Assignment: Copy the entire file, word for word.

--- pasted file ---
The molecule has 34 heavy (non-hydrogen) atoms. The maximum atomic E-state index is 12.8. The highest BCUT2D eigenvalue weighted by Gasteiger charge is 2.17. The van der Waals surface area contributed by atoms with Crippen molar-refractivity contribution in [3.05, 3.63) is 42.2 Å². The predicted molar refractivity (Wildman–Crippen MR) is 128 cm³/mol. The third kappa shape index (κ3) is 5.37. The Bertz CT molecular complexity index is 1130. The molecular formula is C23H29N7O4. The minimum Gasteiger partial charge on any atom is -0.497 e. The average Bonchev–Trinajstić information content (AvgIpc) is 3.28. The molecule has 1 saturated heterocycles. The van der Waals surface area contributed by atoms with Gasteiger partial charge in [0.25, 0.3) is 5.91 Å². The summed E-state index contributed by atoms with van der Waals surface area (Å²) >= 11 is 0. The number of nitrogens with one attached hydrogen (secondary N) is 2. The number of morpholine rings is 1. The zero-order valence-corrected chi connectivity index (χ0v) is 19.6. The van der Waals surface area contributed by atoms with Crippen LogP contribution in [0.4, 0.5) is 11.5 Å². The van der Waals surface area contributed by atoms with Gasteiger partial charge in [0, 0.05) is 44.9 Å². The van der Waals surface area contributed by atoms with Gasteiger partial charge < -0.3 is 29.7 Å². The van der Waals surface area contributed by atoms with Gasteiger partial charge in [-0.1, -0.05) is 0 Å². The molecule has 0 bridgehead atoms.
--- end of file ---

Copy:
The molecule has 34 heavy (non-hydrogen) atoms. The maximum atomic E-state index is 12.8. The highest BCUT2D eigenvalue weighted by Gasteiger charge is 2.17. The van der Waals surface area contributed by atoms with Crippen molar-refractivity contribution in [3.05, 3.63) is 42.2 Å². The predicted molar refractivity (Wildman–Crippen MR) is 128 cm³/mol. The third kappa shape index (κ3) is 5.37. The Bertz CT molecular complexity index is 1130. The molecular formula is C23H29N7O4. The minimum Gasteiger partial charge on any atom is -0.497 e. The average Bonchev–Trinajstić information content (AvgIpc) is 3.28. The molecule has 1 saturated heterocycles. The van der Waals surface area contributed by atoms with Gasteiger partial charge in [0.25, 0.3) is 5.91 Å². The summed E-state index contributed by atoms with van der Waals surface area (Å²) >= 11 is 0. The number of nitrogens with one attached hydrogen (secondary N) is 2. The number of morpholine rings is 1. The zero-order valence-corrected chi connectivity index (χ0v) is 19.6. The van der Waals surface area contributed by atoms with Crippen LogP contribution in [0.4, 0.5) is 11.5 Å². The van der Waals surface area contributed by atoms with Gasteiger partial charge in [0, 0.05) is 44.9 Å². The van der Waals surface area contributed by atoms with Gasteiger partial charge < -0.3 is 29.7 Å². The van der Waals surface area contributed by atoms with Gasteiger partial charge in [-0.1, -0.05) is 0 Å². The molecule has 0 bridgehead atoms.